Think about the zeal you had for the first day of your job or your first day of school. Remember how excited you were? I felt that way for all my firsts, from the time I packed my school supplies the night before my classes began to the days I got up extra early to dress for my new job on Capitol Hill. Often, the luster of starting new things wore off when I got bored with them or they failed to meet my expectations. So even though I’ve spent years launching myself forward on faith and good intentions, I’m now training myself to focus more on what the end-game will be. What I gained from slowing down and becoming more outcome-oriented was a better understanding of one rule: I’ll never get to any desired outcome without braving the middle of it, and staying spiritually and mentally centered in the middle of any endeavor is key.
A few months back I left my job and started a public relations firm with a good friend. Both of those decisions–leaving Capitol Hill and taking on the rigorous work of a startup–sounded great from the moment I first started to consider them. But the instant I felt that eagerness to launch forward, I paused. Then I waited, talked it over with the few people I trust, and prayed a bit before moving forward, and those three practices helped me figure out whether I was being gutsy or acting impulsively.
And I’m impulsive.
That’s my main reason for developing my own mental toolkit to keep me balanced when I take on new things. So now, instead of looking at if I’ll survive something in the beginning, I force myself to think about how I’ll fare in the middle of it. Besides, I’ve already proven to myself and the world that I’m great at honeymoon phases. Coffee meetings, late-night brainstorming sessions; those things stir my blood in the best way. I do well there, and I feel there is value in doing well there. But what about when the idea is off the ground? That’s the test. The middle has always a test for me.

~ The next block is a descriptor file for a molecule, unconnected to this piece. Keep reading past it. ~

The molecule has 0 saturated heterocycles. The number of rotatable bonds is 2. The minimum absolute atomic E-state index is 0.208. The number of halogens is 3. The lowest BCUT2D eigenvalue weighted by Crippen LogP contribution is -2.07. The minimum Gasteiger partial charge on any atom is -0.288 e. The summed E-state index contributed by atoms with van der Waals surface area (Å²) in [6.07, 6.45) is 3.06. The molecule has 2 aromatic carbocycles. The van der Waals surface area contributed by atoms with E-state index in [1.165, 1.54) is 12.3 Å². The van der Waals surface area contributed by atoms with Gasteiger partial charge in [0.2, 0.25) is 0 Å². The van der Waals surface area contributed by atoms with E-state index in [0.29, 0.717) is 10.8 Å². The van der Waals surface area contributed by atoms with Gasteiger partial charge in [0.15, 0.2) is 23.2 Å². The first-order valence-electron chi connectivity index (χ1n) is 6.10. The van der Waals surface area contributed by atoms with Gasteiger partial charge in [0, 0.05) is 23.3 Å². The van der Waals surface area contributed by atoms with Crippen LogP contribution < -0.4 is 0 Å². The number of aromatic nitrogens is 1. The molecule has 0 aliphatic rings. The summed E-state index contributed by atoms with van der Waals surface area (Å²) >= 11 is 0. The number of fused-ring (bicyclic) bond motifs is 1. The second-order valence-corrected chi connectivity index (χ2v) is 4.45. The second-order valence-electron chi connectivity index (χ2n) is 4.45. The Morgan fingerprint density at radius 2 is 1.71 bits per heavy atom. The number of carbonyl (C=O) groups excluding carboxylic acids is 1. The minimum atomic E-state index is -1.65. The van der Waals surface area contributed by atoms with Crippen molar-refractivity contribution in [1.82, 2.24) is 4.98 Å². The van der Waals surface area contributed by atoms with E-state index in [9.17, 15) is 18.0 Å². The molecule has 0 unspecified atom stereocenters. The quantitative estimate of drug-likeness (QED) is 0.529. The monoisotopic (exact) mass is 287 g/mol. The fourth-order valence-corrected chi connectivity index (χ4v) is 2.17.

“Imagine you’re standing in a dark room holding a candle. You can see out into a sphere around you. You’re at the center of your observable space. And if I’m in a different location, I’ll have a different observable sphere. This is why we say that everyone is at the center of their own personal observable Universe.” –Frasier Cain.
It’s hard to stay centered in the middle of things because the middles of things are messy. Middles of marriages, undergraduate and graduate careers, negotiations, lives–all messy if not properly navigated. So yeah. It’s great that you’ve embarked upon something big. You’ve popped open your laptop and begun a story. You’ve walked down the church or masjid steps as a new bride. You’ve just received the paperwork for your new business in the mail. Big whoop. Now buttress and batten yourself for all the middles.
Right now I’m eight years into a marriage I didn’t think would survive and happily immersed in a business I wasn’t even sure my friend and I could get off the ground. Also–and this is most important to me–I’m smack dab in the middle of ironing out some issues that I’ve been dealing with for most of my life. I went into talk therapy with a hopeful outlook, but after the pleasantries were over and we got down to the crux of my problems it got hard as hell. I’m asked to relive things I worked hard to suppress. I’m asked to put myself back in the middle of harsh memories to dissect some of my behaviors and see what lies at their core. But I soldier through all that because I know that much like everything else, the core of it is the area to conquer.
If you dive into something and feel yourself sinking, remember that the beginnings of things hold a fond place in our hearts for a reason. Those things are anticipated and rife with good expectations. And endings? Endings are a bittersweet necessity because they make room for new beginnings. But all the rest is us in the middle, and that’s where the real work gets done.